P100 Respirators

P100 Respirators

For my first TotT Urban Ex article, I’m going to discuss the importance of P100 respirator masks. Going in abandoned buildings, drainage tunnels, and other places where air quality is questionable, poses several hazards.

First, there’s the lead paint. Many abandoned places are old places, constructed long before lead paint was banned. As the decaying paint flakes, it leaves behind particles which settle on the floor. Though the air quality might not initially be bad upon entering, it only takes a little bit of footwork to kick up clouds of toxic lead paint dust. It’s particularly unnerving when you have a flashlight in a dimly lit room, and you can see massive swaths of unknown dust floating in front of your beam.

Next, there’s asbestos. Not the miracle material once thought, Asbestos turned out to be particularly nasty for the lungs, causing more than one type of cancer. When it comes to killing you, it does asbestos it can. Bah-do-chhh. Many old buildings used Asbestos as insulation for walls and pipes before fiberglass became the norm. Speaking of fiberglass, it’s not much better. Fiber glass can create airborne fiber strands that can settle in the skin or the lungs. No fun.

Finally mold is yet another air quality hazard. Many kinds of mold can make you sick, but deadly black mold should be avoided at all costs. I’ve actually found black mold on more than one adventure. Not only did I get away quickly, I was properly equipped with a P100 respirator mask.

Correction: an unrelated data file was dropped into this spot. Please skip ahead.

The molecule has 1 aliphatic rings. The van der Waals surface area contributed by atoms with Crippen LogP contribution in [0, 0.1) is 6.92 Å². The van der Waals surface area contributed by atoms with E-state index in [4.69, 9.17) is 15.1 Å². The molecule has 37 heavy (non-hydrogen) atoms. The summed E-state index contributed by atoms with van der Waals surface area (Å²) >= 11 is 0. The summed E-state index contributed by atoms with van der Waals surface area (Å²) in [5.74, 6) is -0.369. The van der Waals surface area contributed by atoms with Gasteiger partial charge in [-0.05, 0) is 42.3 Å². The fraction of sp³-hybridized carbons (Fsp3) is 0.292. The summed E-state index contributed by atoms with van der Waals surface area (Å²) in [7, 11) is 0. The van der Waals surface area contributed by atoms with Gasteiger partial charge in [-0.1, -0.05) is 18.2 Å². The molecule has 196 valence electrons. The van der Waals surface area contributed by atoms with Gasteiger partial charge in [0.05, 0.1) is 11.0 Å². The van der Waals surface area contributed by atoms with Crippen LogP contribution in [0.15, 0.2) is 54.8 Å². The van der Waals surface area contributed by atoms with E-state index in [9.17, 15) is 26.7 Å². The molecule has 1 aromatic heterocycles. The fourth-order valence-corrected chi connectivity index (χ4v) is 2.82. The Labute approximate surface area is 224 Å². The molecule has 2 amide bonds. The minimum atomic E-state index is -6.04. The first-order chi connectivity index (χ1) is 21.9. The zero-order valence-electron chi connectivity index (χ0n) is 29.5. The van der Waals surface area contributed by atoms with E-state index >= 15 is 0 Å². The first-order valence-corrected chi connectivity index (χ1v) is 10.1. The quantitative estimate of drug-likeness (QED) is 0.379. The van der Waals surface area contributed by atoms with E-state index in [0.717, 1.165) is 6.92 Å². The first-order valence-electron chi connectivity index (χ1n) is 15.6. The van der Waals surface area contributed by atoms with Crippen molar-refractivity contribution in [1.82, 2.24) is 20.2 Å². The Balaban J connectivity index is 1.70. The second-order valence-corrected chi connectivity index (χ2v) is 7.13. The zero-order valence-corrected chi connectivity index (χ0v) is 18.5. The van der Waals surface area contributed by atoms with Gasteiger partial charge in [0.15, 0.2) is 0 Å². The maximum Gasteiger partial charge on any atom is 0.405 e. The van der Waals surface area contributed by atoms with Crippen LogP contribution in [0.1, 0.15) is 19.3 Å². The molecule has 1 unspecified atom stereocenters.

Respirator masks are rated with a code letter and a number, such as N95 or P100. These ratings are assigned by the NIOSH, and you should only buy a mask that is NIOSH rated and approved. The coding scheme is as follows:

  • “N-” – Not resistant to oils.
  • “R-” – Resistant to oils.
  • “P-” – oil-Proof.
  • “-95” – Able to filter out 95% of dangerous substances.
  • “-99” – Able to filter out 99% of dangerous substances.
  • “-100” – Able to filter out 99.97% of dangerous substances.

On one of our earlier adventures, we knew that air quality might be an issue, so we picked up some N95 masks from the hardware store. While they may have helped us stay stafe from “95%” of hazards, we luckily did our research after that trip and picked up some $30 P100 respirators. I learned from a popular Urban Exploration community that N95’s are sometimes called “Death Masks,” which makes sense since they give you the illusion of safety and may give you the false confidence to enter a dangerous location. N95s don’t protect against asbestos amongst other things.

Of course it’s important to get a P100, but it’s equally important to wear it properly. After the mask is place on and fitted, you should be able to cover the breathe holes on the filters and gently blow out. The mask should not leak, and slighly try to inflate / lift off your face. Once you pass that test, you should try inhaling slightly, while still blocking the filter’s holes with your hands. The mask should suck down and conform around your face, whilst letting no air in. It should create a vacuum inside the mask. Once the mask is fitted well, it should be doing it’s job protecting you!

September 28, 2013 at 1:19 pm | Urban Ex Articles


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